With an 8:00 am appointment, we arrived about 45 minutes earlier than we should have. For some reason I didn't remember the "wait" outside to be so long. We lined up around 7:15, but weren't let in until 8:00 am. It had been a long time since our last Embassy appointment, So I couldn't remember exactly how it worked. Once in the Embassy, we squeezed next to the other 30+ families already present. Since we didn't have anyone handling this stage of the process, we tried to figure out exactly how it all worked. Basically you wait for windows 5, 6, and 7 to collect your adoption packet based on the number on your pink slip. Our number was 26, which happened to be the same number as another agency "rep" had, so we both went to window 6 at the same time to clear up the problem. Fortunately for us, ours was correct. When someone requests a change of their Embassy appointment, their attorney must take the issued pink slip back to the Embassy and have the change recorded on it.
At window #6, we were taken through the Embassy process step-by-step by a wonderful lady named Melody Santa Maria. I informed her that we were doing this on our own, so she may have to repeat instructions from time to time. She was absolutely cordial and helpful from the very beginning to the end. We thanked her profusely for her patience and kindness. Sometimes the Embassy staff doesn't always get a "fair shake,' but in her case she was exceptional. We received our "bill" for $380 and slid over to window #4 to press the little buzzer for assistance. We paid our bill and returned to our seat for the infamous call the to the "closet" for our interview, which by the way, did not amount to a whole lot - took all of about 3 minutes and we were back to our seats.
Called to window #9 for our final document check (health report of child, etc.) and we were out of there in about two hours! 8) I didn't get the fellows number who handled this part of the process, but he too was exceptional (reddish hair and beard, with glasses). He did tell us he didn't see many families come through that did not use an agency. I gave him a brief statement regarding my feeling about most agencies. He gave us the "most important" document in the entire process, the receipt for the visa the following day, and we were on our way back to the Marriott.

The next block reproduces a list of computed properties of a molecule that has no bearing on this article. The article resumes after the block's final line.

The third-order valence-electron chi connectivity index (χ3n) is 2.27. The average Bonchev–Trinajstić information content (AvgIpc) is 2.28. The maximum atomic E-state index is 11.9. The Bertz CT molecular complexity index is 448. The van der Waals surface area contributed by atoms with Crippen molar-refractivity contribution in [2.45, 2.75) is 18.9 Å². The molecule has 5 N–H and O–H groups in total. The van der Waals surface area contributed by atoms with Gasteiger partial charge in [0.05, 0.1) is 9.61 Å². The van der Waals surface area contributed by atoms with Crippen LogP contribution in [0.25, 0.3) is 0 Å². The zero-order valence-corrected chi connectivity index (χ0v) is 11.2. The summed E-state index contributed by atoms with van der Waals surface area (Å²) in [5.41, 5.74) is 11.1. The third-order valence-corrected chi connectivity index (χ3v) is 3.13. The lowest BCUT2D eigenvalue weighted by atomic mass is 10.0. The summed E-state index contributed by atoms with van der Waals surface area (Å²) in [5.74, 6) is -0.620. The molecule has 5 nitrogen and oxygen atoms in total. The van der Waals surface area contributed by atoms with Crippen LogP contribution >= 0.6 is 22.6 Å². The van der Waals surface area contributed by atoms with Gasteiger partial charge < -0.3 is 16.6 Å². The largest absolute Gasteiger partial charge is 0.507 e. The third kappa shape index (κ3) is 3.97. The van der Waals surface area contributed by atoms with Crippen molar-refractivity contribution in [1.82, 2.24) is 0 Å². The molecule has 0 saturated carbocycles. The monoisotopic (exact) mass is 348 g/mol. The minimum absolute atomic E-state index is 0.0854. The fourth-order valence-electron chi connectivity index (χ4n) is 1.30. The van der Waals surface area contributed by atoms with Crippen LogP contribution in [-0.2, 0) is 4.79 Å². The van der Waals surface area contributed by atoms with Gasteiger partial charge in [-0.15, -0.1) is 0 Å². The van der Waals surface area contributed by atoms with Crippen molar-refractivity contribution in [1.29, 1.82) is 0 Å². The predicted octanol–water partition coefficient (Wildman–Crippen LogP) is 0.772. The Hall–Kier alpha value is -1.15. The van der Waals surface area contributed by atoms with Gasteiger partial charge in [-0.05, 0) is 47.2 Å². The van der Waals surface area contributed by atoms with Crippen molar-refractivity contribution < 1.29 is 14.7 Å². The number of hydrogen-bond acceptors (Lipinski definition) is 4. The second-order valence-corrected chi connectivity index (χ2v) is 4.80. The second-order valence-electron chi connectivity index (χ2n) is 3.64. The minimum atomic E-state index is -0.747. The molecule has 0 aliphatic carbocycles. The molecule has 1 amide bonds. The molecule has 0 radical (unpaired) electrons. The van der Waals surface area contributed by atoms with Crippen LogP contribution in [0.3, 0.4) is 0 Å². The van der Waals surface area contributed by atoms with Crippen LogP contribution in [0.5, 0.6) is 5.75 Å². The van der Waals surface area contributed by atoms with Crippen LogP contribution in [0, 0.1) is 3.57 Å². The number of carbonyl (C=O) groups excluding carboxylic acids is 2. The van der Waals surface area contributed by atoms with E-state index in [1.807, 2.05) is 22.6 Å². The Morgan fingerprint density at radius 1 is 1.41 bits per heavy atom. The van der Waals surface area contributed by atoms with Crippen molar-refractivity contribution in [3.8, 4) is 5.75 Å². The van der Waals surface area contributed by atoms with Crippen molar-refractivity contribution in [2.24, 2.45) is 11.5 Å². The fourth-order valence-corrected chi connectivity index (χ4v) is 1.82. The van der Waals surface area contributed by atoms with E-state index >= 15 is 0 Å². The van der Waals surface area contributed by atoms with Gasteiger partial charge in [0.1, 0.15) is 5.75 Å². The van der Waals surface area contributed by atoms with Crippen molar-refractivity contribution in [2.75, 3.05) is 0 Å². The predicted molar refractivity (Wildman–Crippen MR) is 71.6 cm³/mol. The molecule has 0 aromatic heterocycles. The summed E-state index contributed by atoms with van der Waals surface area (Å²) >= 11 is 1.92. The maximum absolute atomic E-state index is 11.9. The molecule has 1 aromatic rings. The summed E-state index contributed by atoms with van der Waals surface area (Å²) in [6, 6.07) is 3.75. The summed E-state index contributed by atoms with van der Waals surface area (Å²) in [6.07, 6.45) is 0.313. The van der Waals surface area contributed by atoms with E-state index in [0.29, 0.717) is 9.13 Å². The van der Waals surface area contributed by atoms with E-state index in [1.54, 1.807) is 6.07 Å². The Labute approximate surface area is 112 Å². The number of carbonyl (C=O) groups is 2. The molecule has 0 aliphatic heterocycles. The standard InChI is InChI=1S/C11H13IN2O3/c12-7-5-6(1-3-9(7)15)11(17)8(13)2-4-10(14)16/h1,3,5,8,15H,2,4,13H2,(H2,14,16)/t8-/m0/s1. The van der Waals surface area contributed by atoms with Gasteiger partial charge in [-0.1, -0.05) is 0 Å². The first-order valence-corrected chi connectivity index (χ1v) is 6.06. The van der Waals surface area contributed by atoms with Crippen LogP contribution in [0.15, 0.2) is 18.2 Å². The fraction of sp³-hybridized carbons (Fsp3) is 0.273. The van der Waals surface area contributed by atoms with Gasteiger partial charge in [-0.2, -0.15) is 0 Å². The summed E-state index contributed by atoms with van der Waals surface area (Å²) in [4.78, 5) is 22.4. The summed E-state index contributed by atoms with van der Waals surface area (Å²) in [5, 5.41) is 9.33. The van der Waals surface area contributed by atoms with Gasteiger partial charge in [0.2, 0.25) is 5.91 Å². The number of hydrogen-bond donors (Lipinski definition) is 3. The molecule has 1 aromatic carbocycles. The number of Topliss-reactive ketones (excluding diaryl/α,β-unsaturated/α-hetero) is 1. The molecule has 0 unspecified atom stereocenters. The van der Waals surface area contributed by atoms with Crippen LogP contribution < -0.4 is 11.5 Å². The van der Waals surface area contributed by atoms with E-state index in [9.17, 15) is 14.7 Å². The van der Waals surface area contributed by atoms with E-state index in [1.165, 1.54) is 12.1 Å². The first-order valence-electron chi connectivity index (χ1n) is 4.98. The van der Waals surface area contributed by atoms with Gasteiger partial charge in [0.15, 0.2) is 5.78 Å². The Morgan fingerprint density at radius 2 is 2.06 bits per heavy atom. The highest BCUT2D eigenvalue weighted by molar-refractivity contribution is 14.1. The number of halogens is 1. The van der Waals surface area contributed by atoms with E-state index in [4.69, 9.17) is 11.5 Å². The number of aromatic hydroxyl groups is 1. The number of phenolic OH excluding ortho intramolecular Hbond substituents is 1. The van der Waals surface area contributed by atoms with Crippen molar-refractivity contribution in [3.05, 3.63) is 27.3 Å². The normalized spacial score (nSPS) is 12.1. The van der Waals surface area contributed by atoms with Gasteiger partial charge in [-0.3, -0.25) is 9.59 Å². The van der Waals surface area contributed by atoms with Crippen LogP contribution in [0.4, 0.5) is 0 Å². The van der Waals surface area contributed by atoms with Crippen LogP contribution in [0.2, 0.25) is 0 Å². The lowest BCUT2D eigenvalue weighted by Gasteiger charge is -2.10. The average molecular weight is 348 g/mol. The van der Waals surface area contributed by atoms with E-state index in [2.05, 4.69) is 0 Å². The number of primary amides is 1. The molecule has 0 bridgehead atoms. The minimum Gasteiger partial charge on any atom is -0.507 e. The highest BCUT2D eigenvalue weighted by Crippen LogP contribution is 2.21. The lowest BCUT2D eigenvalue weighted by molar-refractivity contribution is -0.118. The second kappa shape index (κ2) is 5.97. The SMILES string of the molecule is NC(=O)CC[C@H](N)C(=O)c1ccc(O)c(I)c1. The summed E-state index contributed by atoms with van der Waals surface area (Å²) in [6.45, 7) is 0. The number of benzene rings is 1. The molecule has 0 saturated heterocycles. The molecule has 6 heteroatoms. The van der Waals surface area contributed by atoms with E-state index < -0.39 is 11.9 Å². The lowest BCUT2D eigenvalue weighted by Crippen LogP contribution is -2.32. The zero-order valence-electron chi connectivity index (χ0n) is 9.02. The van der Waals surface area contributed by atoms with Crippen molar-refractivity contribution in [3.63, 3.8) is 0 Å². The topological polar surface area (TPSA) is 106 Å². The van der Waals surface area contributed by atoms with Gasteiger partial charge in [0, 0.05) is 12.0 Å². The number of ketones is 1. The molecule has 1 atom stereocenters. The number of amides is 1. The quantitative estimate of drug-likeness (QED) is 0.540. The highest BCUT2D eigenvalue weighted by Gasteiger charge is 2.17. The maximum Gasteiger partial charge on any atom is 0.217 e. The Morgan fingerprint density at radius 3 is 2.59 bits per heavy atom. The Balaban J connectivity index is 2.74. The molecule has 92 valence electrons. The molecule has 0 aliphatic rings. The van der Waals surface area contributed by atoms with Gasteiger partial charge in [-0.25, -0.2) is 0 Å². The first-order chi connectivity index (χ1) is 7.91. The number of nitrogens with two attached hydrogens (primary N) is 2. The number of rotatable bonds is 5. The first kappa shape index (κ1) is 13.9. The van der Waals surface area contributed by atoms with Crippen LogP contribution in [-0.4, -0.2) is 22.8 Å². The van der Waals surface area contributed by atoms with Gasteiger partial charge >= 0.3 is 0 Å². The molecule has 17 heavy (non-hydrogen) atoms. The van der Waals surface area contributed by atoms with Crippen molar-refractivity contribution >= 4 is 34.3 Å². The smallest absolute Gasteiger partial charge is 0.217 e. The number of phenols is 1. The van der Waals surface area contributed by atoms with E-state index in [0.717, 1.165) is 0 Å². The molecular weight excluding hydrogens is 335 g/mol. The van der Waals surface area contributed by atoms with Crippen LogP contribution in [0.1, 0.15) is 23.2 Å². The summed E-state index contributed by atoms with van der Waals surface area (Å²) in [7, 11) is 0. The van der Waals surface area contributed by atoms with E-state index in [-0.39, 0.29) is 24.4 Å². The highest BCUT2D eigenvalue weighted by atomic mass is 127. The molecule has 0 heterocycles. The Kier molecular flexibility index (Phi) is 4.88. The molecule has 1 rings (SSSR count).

I wanted to mention a couple things that didn't have a lot to do with this adoption, but did with our first child's. I didn't mention any names in my introduction because of some legal issues I didn't want to get anyone else involved with. But, as we entered the Embassy, we ran into an old friend from Amaya's adoption. Colleen Fluery, prior to partnering with Traci Orr and starting the agency For This Child, was instrumental in our first adoption. She helped get us established in Antigua to foster and played a crucial role in getting Amaya home. We were together nearly everyday for the first few weeks of my stay in Guatemala. She translated for me, made phone calls, asked tough questions, and drove me to Guatemala City day in and day out. She was with me in nearly every stage of trying to identify Amaya when her identity was unknown. It was her contacting Rudy Rivera that ultimately helped us verify that we did NOT have the child we were referred. She is the consumate professional in everything she does, and we could not thank her enough for all she did for our family.
TroyPosted by Troy at July 12, 2007 09:28 PM